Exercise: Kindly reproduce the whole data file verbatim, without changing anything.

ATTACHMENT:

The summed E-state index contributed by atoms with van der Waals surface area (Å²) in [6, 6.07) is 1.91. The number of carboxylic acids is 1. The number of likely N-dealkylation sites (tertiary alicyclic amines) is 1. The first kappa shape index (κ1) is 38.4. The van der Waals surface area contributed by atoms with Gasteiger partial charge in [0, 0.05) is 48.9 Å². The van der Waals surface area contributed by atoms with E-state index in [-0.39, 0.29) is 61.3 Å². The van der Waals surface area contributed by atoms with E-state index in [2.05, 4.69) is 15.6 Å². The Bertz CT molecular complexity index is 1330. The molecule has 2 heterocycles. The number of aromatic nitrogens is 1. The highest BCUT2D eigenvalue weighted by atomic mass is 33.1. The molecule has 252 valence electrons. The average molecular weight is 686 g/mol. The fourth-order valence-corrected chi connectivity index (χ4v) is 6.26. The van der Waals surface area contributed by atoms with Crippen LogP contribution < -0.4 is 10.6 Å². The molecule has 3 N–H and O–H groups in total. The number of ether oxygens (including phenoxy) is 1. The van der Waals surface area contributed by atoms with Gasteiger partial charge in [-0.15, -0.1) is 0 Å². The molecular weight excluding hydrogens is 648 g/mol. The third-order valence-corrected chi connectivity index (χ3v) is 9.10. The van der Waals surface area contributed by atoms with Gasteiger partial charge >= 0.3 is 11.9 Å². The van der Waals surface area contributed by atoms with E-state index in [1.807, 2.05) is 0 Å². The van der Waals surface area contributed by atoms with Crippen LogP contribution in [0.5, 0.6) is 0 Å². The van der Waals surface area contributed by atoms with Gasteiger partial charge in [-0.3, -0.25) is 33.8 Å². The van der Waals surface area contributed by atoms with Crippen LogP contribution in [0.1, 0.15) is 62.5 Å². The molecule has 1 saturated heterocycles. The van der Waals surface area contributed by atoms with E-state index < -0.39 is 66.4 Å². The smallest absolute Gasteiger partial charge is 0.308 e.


The summed E-state index contributed by atoms with van der Waals surface area (Å²) in [6, 6.07) is 1.91. The number of carboxylic acids is 1. The number of likely N-dealkylation sites (tertiary alicyclic amines) is 1. The first kappa shape index (κ1) is 38.4. The van der Waals surface area contributed by atoms with Gasteiger partial charge in [0, 0.05) is 48.9 Å². The van der Waals surface area contributed by atoms with E-state index in [-0.39, 0.29) is 61.3 Å². The van der Waals surface area contributed by atoms with E-state index in [2.05, 4.69) is 15.6 Å². The Bertz CT molecular complexity index is 1330. The molecule has 2 heterocycles. The number of aromatic nitrogens is 1. The highest BCUT2D eigenvalue weighted by atomic mass is 33.1. The molecule has 252 valence electrons. The average molecular weight is 686 g/mol. The fourth-order valence-corrected chi connectivity index (χ4v) is 6.26. The van der Waals surface area contributed by atoms with Crippen LogP contribution < -0.4 is 10.6 Å². The molecule has 3 N–H and O–H groups in total. The number of ether oxygens (including phenoxy) is 1. The van der Waals surface area contributed by atoms with Gasteiger partial charge in [-0.15, -0.1) is 0 Å². The molecular weight excluding hydrogens is 648 g/mol. The third-order valence-corrected chi connectivity index (χ3v) is 9.10. The van der Waals surface area contributed by atoms with Gasteiger partial charge >= 0.3 is 11.9 Å². The van der Waals surface area contributed by atoms with E-state index in [1.807, 2.05) is 0 Å². The van der Waals surface area contributed by atoms with Crippen LogP contribution in [0.5, 0.6) is 0 Å². The van der Waals surface area contributed by atoms with Gasteiger partial charge in [-0.3, -0.25) is 33.8 Å². The van der Waals surface area contributed by atoms with Crippen LogP contribution in [0.1, 0.15) is 62.5 Å². The molecule has 1 saturated heterocycles. The van der Waals surface area contributed by atoms with E-state index < -0.39 is 66.4 Å². The smallest absolute Gasteiger partial charge is 0.308 e.